More Median Price Data, 2006-2012

By Dave Fratello | July 13th, 2012
As we noted first last week, the sales data for our little hamlet from the first half of 2012 don't exactly tell the story we expected.

Median prices down? Even with the mini-frenzy that has erupted over some listings this year?

Yes and no.

Citywide, the median price for SFRs is down by any measure. (See our first chart here; click to enlarge.)

That's true whether you look at the 6-month or 12-month periods ending June 30, 2012.

But West of Sepulveda, the median price is up. Again, by either measure.

The deeper you get into these data, the more you see that there's something for everyone.

You can prove prices are up by a little or (nearly) a lot. Or you can prove that prices are down. You can prove that West of Sepulveda is performing much better than MB as a whole, with a median price nearly $200k higher than the citywide figure. It's all there.

We ran the data in 2 separate ways:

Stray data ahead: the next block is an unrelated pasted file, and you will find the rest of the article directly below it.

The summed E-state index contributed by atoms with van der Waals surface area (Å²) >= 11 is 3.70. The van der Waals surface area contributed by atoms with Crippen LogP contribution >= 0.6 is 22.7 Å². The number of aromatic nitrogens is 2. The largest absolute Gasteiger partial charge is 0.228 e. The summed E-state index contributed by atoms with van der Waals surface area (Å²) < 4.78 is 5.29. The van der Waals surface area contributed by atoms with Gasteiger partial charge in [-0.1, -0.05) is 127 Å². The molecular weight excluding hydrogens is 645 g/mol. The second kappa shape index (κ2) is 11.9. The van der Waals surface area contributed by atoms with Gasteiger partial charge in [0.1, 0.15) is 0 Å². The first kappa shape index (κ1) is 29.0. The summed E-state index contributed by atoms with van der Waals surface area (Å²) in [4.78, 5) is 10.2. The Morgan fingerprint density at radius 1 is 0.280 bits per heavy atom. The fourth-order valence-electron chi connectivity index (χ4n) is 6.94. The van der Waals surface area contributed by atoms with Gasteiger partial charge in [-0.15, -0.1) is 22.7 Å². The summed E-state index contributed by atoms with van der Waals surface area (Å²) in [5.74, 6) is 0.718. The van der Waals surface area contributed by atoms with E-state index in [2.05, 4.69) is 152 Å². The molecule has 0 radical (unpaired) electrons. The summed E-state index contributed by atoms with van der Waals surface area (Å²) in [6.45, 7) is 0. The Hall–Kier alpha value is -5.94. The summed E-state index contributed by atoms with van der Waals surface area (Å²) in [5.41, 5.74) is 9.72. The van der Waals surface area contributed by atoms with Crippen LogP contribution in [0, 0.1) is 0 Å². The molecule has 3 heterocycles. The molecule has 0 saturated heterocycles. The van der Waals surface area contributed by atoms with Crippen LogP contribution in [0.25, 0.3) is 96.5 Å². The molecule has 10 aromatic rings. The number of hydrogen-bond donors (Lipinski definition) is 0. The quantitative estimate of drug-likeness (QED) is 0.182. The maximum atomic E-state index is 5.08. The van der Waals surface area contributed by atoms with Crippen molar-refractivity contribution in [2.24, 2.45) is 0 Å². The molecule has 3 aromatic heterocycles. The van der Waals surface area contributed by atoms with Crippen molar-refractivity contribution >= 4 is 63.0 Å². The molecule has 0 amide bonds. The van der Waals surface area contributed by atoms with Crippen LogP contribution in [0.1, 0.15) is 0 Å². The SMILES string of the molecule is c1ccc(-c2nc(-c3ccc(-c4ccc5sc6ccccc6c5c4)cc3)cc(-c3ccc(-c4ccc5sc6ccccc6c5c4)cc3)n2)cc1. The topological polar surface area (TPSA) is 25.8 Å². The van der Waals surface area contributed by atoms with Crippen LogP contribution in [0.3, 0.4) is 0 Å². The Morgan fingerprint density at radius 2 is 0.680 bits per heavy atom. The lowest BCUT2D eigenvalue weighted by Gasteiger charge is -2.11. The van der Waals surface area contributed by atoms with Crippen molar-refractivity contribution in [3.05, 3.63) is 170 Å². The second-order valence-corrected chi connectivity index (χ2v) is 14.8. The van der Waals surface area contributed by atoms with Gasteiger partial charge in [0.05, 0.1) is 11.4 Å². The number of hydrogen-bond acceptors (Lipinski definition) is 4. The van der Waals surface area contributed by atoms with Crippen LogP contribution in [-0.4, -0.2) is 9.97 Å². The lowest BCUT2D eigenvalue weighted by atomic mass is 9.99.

• Comparing the 6-month periods ending June 30 of each year, 2006-2012, and
  • Comparing the 12-month periods ending June 30 of each year, 2006-2012. 
The larger data sets show lower current median prices, hinting that a jump in prices is more pronounced recently.

As we've seen before, the smaller the dataset, the narrower the window of time, the more volatile the numbers. So we tend to see the smaller 6-month numbers as less reliable – but time will tell.

We tried putting all of these data into charts, and saw that the results were confusing. Last week's single chart for the 6-month data gave you sales totals plus median prices for 2 regions of MB over 7 years.

It was a great chart if you're a nerd trying to learn something, but frankly not very accessible.

So we narrowed the data.

You see the citywide median prices above. Here's the run of median prices for west of Sepulveda (6-month and 12-month sets).

It's quite striking to see the upward trends for this region regardless of time period. The city's down, but west of the highway is up. Something is different near the beach.

Last year, $1.575m by the 12-month measure; this year, $1.627m – a boost of 3%.

Last year, $1.610m for a 6-month period; this year, $1.740m, or plus 8%.

And if you're game, check out our last charts, the compleat 12-month data on sales figures and median prices for both regions (noodle away!) and a re-post of the same chart from last week with just 6-month data. (Click any chart to enlarge.)

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